To describe procedure-specific types, rates, and risk factors for postdischarge (PD) complications occurring within 30 days after 21 groups of inpatient general surgery procedures.
Retrospective cohort study.
American College of Surgeons National Surgical Quality Improvement Program 2005 through 2010 Participant Use Data Files.
A total of 551 510 adult patients who underwent one of 21 groups of general surgery procedures in the inpatient setting.
Main Outcome Measures
Postdischarge complications, reoperation, and mortality.
Of 551 510 patients (mean age, 54.6 years), 16.7% experienced a complication; 41.5% occurred PD. Of the PD complications, 75.0% occurred within 14 days PD. Proctectomy (14.5%), enteric fistula repair (12.6%), and pancreatic procedures (11.4%) had the highest PD complication rates. Breast, bariatric, and ventral hernia repair procedures had the highest proportions of complications that occurred PD (78.7%, 69.4%, and 62.0%, respectively). For all procedures, surgical site complications, infections, and thromboembolic events were the most common. Occurrence of an inpatient complication increased the likelihood of a PD complication (12.5% vs 6.2% without an inpatient complication; P < .001). Compared with patients without a PD complication, those with a PD complication had higher rates of reoperation (4.6% vs 17.9%, respectively; P < .001) and death (2.0% vs 6.9%, respectively; P < .001) within 30 days after surgery; those whose PD complication was preceded by an inpatient complication had the highest rates of reoperation (33.7%) and death (24.7%) (all P < .001). After adjustment, PD complications were associated with procedure type, American Society of Anesthesiologists class higher than 3, and steroid use.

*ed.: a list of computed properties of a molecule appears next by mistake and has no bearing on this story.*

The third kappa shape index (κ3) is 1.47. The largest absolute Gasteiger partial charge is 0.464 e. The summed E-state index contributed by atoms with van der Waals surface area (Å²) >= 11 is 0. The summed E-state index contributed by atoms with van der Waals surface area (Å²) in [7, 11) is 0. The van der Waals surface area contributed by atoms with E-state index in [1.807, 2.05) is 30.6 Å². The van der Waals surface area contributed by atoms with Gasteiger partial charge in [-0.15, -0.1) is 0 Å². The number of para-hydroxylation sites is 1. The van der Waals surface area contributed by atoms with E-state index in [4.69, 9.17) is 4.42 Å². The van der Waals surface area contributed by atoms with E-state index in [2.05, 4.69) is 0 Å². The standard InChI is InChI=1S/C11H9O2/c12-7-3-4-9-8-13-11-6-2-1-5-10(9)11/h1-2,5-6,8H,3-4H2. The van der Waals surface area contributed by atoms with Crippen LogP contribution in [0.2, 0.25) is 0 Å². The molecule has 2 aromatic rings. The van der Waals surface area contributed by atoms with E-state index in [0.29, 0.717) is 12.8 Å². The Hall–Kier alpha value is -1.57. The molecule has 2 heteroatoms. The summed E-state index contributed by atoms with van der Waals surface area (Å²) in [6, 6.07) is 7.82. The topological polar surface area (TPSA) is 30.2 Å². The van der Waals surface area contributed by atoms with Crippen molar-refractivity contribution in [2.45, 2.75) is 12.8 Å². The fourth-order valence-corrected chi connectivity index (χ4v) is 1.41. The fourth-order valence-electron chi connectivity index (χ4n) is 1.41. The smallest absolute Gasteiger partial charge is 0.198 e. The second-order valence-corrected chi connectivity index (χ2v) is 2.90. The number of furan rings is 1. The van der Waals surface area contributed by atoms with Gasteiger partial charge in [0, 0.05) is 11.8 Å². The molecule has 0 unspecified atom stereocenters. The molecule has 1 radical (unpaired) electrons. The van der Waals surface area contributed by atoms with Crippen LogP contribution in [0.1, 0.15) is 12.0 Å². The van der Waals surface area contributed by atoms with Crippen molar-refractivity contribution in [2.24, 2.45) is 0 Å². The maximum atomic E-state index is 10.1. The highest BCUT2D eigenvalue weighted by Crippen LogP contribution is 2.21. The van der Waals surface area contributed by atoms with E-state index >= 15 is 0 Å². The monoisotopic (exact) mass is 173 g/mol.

The PD complication rates vary by procedure, are commonly surgical site related, and are associated with mortality. Fastidious, procedure-specific patient triage at discharge as well as expedited patient follow-up could improve PD outcomes.